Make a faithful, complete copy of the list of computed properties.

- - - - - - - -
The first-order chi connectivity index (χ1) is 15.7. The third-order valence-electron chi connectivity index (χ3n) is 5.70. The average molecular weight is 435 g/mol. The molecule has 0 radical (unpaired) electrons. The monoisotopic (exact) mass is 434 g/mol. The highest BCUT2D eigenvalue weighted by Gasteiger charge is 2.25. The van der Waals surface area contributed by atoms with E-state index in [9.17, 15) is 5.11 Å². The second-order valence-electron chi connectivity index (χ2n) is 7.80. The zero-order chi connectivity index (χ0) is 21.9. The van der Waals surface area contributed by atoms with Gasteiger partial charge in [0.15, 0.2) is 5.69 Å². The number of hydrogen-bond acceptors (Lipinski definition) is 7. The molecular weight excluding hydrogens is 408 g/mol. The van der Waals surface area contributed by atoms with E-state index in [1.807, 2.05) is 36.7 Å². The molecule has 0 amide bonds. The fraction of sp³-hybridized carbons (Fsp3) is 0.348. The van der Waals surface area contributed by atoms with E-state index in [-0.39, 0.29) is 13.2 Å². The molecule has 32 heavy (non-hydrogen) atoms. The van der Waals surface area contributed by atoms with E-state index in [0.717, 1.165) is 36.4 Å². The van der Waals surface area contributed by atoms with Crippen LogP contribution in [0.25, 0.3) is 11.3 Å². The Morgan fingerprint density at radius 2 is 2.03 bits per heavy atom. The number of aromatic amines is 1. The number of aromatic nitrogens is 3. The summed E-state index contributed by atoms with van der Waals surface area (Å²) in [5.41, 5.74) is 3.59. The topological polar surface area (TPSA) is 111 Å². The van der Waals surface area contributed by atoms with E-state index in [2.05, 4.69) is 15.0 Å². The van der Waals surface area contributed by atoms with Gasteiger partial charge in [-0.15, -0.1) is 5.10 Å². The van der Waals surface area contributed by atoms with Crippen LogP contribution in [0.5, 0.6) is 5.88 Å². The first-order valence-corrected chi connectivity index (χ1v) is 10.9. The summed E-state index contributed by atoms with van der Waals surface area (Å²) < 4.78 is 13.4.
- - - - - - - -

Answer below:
The first-order chi connectivity index (χ1) is 15.7. The third-order valence-electron chi connectivity index (χ3n) is 5.70. The average molecular weight is 435 g/mol. The molecule has 0 radical (unpaired) electrons. The monoisotopic (exact) mass is 434 g/mol. The highest BCUT2D eigenvalue weighted by Gasteiger charge is 2.25. The van der Waals surface area contributed by atoms with E-state index in [9.17, 15) is 5.11 Å². The second-order valence-electron chi connectivity index (χ2n) is 7.80. The zero-order chi connectivity index (χ0) is 21.9. The van der Waals surface area contributed by atoms with Gasteiger partial charge in [0.15, 0.2) is 5.69 Å². The number of hydrogen-bond acceptors (Lipinski definition) is 7. The molecular weight excluding hydrogens is 408 g/mol. The van der Waals surface area contributed by atoms with E-state index in [1.807, 2.05) is 36.7 Å². The molecule has 0 amide bonds. The fraction of sp³-hybridized carbons (Fsp3) is 0.348. The van der Waals surface area contributed by atoms with E-state index in [-0.39, 0.29) is 13.2 Å². The molecule has 32 heavy (non-hydrogen) atoms. The van der Waals surface area contributed by atoms with E-state index in [0.717, 1.165) is 36.4 Å². The van der Waals surface area contributed by atoms with Crippen LogP contribution in [0.25, 0.3) is 11.3 Å². The Morgan fingerprint density at radius 2 is 2.03 bits per heavy atom. The number of aromatic amines is 1. The number of aromatic nitrogens is 3. The summed E-state index contributed by atoms with van der Waals surface area (Å²) in [5.41, 5.74) is 3.59. The topological polar surface area (TPSA) is 111 Å². The van der Waals surface area contributed by atoms with E-state index in [2.05, 4.69) is 15.0 Å². The van der Waals surface area contributed by atoms with Gasteiger partial charge in [-0.15, -0.1) is 5.10 Å². The van der Waals surface area contributed by atoms with Crippen LogP contribution in [0.5, 0.6) is 5.88 Å². The first-order valence-corrected chi connectivity index (χ1v) is 10.9. The summed E-state index contributed by atoms with van der Waals surface area (Å²) < 4.78 is 13.4.